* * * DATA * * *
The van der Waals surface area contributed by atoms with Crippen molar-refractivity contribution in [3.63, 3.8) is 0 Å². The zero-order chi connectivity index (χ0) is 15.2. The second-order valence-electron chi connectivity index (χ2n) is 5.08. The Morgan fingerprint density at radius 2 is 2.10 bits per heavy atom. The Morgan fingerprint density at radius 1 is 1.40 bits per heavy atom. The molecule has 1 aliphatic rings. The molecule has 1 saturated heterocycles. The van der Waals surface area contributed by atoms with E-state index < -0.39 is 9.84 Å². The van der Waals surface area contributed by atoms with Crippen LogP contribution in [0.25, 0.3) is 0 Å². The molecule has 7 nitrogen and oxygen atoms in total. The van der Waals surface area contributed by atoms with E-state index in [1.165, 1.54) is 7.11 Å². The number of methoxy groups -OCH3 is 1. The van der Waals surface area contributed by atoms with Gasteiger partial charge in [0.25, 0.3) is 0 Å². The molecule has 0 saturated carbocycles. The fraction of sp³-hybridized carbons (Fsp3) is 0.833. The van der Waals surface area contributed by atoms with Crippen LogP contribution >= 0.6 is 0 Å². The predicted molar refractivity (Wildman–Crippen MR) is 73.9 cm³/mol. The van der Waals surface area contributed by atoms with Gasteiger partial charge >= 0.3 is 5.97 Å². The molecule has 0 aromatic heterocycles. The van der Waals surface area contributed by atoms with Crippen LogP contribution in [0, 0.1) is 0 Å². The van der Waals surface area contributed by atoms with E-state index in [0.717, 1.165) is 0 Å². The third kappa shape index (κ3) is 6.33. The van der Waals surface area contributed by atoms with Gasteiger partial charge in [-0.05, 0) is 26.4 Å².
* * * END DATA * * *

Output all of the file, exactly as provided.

The van der Waals surface area contributed by atoms with Crippen molar-refractivity contribution in [3.63, 3.8) is 0 Å². The zero-order chi connectivity index (χ0) is 15.2. The second-order valence-electron chi connectivity index (χ2n) is 5.08. The Morgan fingerprint density at radius 2 is 2.10 bits per heavy atom. The Morgan fingerprint density at radius 1 is 1.40 bits per heavy atom. The molecule has 1 aliphatic rings. The molecule has 1 saturated heterocycles. The van der Waals surface area contributed by atoms with E-state index < -0.39 is 9.84 Å². The van der Waals surface area contributed by atoms with Crippen LogP contribution in [0.25, 0.3) is 0 Å². The molecule has 7 nitrogen and oxygen atoms in total. The van der Waals surface area contributed by atoms with E-state index in [1.165, 1.54) is 7.11 Å². The number of methoxy groups -OCH3 is 1. The van der Waals surface area contributed by atoms with Gasteiger partial charge in [0.25, 0.3) is 0 Å². The molecule has 0 saturated carbocycles. The fraction of sp³-hybridized carbons (Fsp3) is 0.833. The van der Waals surface area contributed by atoms with Crippen LogP contribution >= 0.6 is 0 Å². The predicted molar refractivity (Wildman–Crippen MR) is 73.9 cm³/mol. The van der Waals surface area contributed by atoms with Gasteiger partial charge >= 0.3 is 5.97 Å². The molecule has 0 aromatic heterocycles. The van der Waals surface area contributed by atoms with Crippen LogP contribution in [0, 0.1) is 0 Å². The van der Waals surface area contributed by atoms with E-state index in [0.717, 1.165) is 0 Å². The third kappa shape index (κ3) is 6.33. The van der Waals surface area contributed by atoms with Gasteiger partial charge in [-0.05, 0) is 26.4 Å².